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Watch 2013

New releases: John Hawkes, Helen Hunt shine in heartfelt 'Sessions'

Also reviewed: 'Hello I Must Be Going,' 'Hotel Transylvania,' 'Seven Psychopaths.'

January 26, 2013|By Noel Murray
  • Helen Hunt and John Hawkes in "The Sessions."
Helen Hunt and John Hawkes in "The Sessions." (Fox Searchlight Pictures )

The Sessions

Available on VOD beginning Jan. 29

Before he died, polio-stricken poet Mark O'Brien wrote an article about his experiences having sex for the first time, with a therapist. Writer-director Ben Lewin adapted the article into a simple, heartfelt movie with John Hawkes as O'Brien and Helen Hunt as the sexual surrogate. The movie is primarily an actors' showcase — in fact, Hunt was just nominated for an Academy Award for her role — and isn't about visual flourishes or storytelling surprises. But Lewin captures what was so powerful about O'Brien's article: how it explores sex in both practical and spiritual terms, considering how it feels to be alive, in a body, with all its damnable weaknesses and potential pleasures.

Hello I Must Be Going

Oscilloscope, $29.99

Under-ued character actress Melanie Lynskey gets a rare and welcome showcase as the star of this low-key indie drama playing Amy, a newly divorced middle-aged woman who moves back in with her parents and has a fling with a teenage neighbor (played by Christopher Abbott). The premise is exceedingly slight, but screenwriter Sarah Koskoff and director Todd Louiso avoid tipping the movie too far into melodrama, instead focusing on the small moments of ridiculousness (such as the lovers having a tryst in a boy's bedroom festooned with sports memorabilia) and the growing awareness that neither party is well served by this affair. On the whole, this is a sensitive portrayal of lives in limbo, highlighted by Lynskey's nuanced performance. The DVD adds interviews with Lynskey, Koskoff and Louiso.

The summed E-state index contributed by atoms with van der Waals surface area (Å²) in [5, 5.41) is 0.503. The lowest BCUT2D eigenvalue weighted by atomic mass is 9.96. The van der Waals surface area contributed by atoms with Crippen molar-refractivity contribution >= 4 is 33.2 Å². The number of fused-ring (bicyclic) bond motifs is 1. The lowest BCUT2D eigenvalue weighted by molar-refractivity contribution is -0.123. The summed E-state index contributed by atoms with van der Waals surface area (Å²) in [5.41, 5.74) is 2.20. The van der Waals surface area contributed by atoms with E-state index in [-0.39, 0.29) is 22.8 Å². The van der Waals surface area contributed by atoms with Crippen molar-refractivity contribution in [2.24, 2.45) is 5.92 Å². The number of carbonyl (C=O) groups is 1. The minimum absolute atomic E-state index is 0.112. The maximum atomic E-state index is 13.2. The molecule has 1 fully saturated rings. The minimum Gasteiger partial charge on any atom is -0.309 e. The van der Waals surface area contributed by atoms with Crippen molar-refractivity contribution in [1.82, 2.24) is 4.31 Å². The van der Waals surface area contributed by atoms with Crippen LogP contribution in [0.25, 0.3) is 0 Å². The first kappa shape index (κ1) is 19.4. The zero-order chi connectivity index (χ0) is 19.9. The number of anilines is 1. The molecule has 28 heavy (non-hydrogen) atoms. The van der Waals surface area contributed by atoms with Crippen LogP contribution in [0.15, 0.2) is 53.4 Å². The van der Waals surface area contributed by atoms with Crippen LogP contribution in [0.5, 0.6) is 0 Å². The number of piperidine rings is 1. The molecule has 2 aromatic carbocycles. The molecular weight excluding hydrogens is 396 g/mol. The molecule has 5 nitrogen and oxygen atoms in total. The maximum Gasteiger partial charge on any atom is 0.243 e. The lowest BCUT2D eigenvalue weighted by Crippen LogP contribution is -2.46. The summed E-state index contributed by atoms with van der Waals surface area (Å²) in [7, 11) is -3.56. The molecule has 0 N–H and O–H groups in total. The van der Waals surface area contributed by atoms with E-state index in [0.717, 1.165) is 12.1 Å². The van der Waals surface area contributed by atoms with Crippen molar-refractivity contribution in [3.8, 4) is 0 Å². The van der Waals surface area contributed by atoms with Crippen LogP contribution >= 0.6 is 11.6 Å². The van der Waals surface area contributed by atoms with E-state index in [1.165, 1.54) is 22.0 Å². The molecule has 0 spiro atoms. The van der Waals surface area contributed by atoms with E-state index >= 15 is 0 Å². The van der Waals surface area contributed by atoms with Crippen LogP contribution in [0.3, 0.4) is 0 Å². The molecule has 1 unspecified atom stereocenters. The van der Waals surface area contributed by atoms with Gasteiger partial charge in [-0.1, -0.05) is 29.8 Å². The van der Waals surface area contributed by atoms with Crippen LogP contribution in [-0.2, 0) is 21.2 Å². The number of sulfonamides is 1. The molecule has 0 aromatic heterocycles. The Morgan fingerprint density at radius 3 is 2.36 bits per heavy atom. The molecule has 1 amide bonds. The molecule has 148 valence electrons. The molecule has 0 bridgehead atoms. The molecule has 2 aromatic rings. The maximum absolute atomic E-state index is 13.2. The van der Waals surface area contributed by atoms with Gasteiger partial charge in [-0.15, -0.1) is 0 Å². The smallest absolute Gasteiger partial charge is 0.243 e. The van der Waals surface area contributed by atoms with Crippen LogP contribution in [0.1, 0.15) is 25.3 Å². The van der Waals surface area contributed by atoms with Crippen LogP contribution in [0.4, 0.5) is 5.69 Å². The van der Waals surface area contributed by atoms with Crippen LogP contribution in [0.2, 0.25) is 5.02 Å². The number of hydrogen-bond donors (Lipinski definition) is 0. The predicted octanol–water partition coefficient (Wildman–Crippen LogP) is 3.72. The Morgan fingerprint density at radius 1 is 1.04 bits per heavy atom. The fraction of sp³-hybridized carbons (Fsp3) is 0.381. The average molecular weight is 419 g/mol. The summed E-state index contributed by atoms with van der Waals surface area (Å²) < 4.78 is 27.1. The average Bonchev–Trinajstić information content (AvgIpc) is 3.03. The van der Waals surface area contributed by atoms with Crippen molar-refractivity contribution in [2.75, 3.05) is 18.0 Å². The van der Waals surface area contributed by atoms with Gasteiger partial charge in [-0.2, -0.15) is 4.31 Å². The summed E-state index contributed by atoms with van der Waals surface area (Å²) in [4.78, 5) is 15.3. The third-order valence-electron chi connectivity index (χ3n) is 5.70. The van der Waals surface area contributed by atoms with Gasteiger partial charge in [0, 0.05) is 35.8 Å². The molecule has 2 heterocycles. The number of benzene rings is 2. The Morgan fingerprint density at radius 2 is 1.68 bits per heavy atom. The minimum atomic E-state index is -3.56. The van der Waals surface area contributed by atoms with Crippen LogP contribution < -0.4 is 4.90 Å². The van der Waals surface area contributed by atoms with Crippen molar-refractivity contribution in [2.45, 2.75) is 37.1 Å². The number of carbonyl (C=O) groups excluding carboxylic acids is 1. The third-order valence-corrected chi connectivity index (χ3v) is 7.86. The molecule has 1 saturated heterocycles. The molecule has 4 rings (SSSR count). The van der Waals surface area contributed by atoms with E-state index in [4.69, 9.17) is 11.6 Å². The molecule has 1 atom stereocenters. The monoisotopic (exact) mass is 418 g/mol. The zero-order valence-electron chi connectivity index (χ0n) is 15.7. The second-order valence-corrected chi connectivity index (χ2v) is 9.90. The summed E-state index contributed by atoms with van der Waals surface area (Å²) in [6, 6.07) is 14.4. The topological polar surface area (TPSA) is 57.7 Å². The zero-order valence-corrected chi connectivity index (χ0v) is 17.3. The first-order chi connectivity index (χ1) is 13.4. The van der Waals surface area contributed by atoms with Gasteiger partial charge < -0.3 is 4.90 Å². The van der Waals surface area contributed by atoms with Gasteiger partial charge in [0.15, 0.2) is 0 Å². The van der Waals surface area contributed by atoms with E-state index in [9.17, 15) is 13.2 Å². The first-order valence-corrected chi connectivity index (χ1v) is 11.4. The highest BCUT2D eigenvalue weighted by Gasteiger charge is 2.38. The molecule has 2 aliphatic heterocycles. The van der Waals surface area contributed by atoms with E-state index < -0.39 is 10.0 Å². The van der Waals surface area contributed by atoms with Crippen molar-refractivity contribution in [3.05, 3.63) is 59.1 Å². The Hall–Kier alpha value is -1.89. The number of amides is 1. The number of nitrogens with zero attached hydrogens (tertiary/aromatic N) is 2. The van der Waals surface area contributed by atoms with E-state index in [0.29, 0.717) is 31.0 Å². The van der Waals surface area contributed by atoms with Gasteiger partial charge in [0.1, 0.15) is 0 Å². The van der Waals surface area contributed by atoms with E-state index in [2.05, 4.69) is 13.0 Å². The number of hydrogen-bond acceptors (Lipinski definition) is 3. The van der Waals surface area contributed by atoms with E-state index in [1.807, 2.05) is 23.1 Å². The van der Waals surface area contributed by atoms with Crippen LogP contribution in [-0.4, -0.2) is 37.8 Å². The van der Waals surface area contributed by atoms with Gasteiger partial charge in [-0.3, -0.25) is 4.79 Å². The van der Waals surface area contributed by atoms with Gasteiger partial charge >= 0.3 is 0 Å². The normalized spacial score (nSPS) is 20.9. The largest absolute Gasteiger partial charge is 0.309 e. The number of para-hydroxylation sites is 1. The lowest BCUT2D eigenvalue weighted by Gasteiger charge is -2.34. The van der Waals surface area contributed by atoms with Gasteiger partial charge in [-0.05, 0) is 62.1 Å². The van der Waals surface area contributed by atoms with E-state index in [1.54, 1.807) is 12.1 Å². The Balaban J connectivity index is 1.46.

Oscar Watch 2013

Hotel Transylvania

Sony, $30.99; Blu-ray, $40.99/$55.99

Available on VOD beginning Jan. 29

Well meaning but misbegotten, this computer-animated comedy is about what happens when a goofy human (Andy Samberg) stumbles into a refuge for monsters, run by Dracula (Adam Sandler). The movie went through multiple screenwriters and directors on its way to completion, and while veteran animator Genndy Tartakovsky comes up with clever visual gags, the movie is also peppered with one too many gross-out jokes and weighed down by a saccharine plot involving Dracula's efforts to shield his daughter from the outside world. Like way too many kids movies, "Hotel Transylvania" is more about adult concerns and humor than about unfettered fun. The DVD and Blu-ray add a commentary track, featurettes and a short cartoon rendered in Tartakovsky's more familiar cel-animated "Powerpuff Girls" style.

Seven Psychopaths

Sony, $30.99; Blu-ray, $35.99

Available on VOD beginning Jan. 29

For writer-director Martin McDonagh's follow-up to his cult favorite "In Bruges," Colin Farrell plays Martin, an alcoholic screenwriter who has a good title for a movie but no plot. Enter Farrell's actor buddy Billy (played by Sam Rockwell), who shares juicy stories he heard from deeply spiritual dognapper Hans (Christopher Walken). When the three men anger a temperamental mob boss (Woody Harrelson), they flee to the desert, where they continue to collaborate on ideas for the story. To say much more about what happens would rob it of some of its kick; suffice to say that McDonagh weaves between fiction and meta-fiction, always with funny, flavorful dialogue and a deep, philosophical concern with what motivates characters to pick up a gun. The DVD and Blu-ray include a few brief promotional pieces.

And …

The Awakening

Universal, $19.98; Blu-ray, $26.98

Available on VOD Jan. 29


New Group, $26.95; Blu-ray, $29.95

Available on VOD Jan. 29

Downton Abbey: Season Three

PBS, $49.99; Blu-ray, $54.99


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